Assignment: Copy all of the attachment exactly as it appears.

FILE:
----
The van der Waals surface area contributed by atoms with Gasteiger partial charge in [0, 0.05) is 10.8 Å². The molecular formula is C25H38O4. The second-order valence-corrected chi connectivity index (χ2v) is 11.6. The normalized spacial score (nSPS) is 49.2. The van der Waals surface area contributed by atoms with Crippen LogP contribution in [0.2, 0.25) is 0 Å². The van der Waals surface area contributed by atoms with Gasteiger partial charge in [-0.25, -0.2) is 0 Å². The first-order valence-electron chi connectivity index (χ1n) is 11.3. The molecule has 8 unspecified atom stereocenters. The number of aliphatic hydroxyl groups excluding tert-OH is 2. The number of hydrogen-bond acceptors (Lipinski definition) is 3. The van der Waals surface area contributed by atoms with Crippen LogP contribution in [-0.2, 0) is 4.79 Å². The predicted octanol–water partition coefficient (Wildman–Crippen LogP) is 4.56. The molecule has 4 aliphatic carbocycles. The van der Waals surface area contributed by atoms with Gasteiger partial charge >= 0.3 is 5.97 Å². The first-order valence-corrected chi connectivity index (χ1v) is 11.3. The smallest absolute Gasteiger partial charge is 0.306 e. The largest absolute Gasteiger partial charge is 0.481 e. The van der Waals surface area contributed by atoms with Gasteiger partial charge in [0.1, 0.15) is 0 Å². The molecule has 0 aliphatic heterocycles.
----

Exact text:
The van der Waals surface area contributed by atoms with Gasteiger partial charge in [0, 0.05) is 10.8 Å². The molecular formula is C25H38O4. The second-order valence-corrected chi connectivity index (χ2v) is 11.6. The normalized spacial score (nSPS) is 49.2. The van der Waals surface area contributed by atoms with Crippen LogP contribution in [0.2, 0.25) is 0 Å². The van der Waals surface area contributed by atoms with Gasteiger partial charge in [-0.25, -0.2) is 0 Å². The first-order valence-electron chi connectivity index (χ1n) is 11.3. The molecule has 8 unspecified atom stereocenters. The number of aliphatic hydroxyl groups excluding tert-OH is 2. The number of hydrogen-bond acceptors (Lipinski definition) is 3. The van der Waals surface area contributed by atoms with Crippen LogP contribution in [-0.2, 0) is 4.79 Å². The predicted octanol–water partition coefficient (Wildman–Crippen LogP) is 4.56. The molecule has 4 aliphatic carbocycles. The van der Waals surface area contributed by atoms with Gasteiger partial charge >= 0.3 is 5.97 Å². The first-order valence-corrected chi connectivity index (χ1v) is 11.3. The smallest absolute Gasteiger partial charge is 0.306 e. The largest absolute Gasteiger partial charge is 0.481 e. The van der Waals surface area contributed by atoms with Gasteiger partial charge in [0.1, 0.15) is 0 Å². The molecule has 0 aliphatic heterocycles.